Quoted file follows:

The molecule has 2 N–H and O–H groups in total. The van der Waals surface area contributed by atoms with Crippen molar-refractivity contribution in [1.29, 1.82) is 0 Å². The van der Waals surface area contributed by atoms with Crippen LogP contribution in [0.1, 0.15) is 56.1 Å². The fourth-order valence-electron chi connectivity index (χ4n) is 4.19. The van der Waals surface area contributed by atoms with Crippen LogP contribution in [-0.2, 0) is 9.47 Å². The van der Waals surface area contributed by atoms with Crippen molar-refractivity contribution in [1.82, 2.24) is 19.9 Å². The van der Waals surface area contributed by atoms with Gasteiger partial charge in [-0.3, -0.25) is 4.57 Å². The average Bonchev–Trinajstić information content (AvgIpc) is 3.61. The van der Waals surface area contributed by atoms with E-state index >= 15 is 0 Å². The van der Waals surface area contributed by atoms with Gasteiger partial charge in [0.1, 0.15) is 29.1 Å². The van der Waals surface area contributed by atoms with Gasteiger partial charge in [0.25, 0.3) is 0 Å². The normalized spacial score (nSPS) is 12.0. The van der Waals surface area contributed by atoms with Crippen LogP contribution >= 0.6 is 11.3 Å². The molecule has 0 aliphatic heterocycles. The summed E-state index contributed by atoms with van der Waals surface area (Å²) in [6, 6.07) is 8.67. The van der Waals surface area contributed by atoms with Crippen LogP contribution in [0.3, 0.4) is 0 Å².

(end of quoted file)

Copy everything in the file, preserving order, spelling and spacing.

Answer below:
The molecule has 2 N–H and O–H groups in total. The van der Waals surface area contributed by atoms with Crippen molar-refractivity contribution in [1.29, 1.82) is 0 Å². The van der Waals surface area contributed by atoms with Crippen LogP contribution in [0.1, 0.15) is 56.1 Å². The fourth-order valence-electron chi connectivity index (χ4n) is 4.19. The van der Waals surface area contributed by atoms with Crippen LogP contribution in [-0.2, 0) is 9.47 Å². The van der Waals surface area contributed by atoms with Crippen molar-refractivity contribution in [1.82, 2.24) is 19.9 Å². The van der Waals surface area contributed by atoms with Gasteiger partial charge in [-0.3, -0.25) is 4.57 Å². The average Bonchev–Trinajstić information content (AvgIpc) is 3.61. The van der Waals surface area contributed by atoms with E-state index >= 15 is 0 Å². The van der Waals surface area contributed by atoms with Gasteiger partial charge in [0.1, 0.15) is 29.1 Å². The van der Waals surface area contributed by atoms with Gasteiger partial charge in [0.25, 0.3) is 0 Å². The normalized spacial score (nSPS) is 12.0. The van der Waals surface area contributed by atoms with Crippen LogP contribution >= 0.6 is 11.3 Å². The molecule has 0 aliphatic heterocycles. The summed E-state index contributed by atoms with van der Waals surface area (Å²) in [6, 6.07) is 8.67. The van der Waals surface area contributed by atoms with Crippen LogP contribution in [0.3, 0.4) is 0 Å².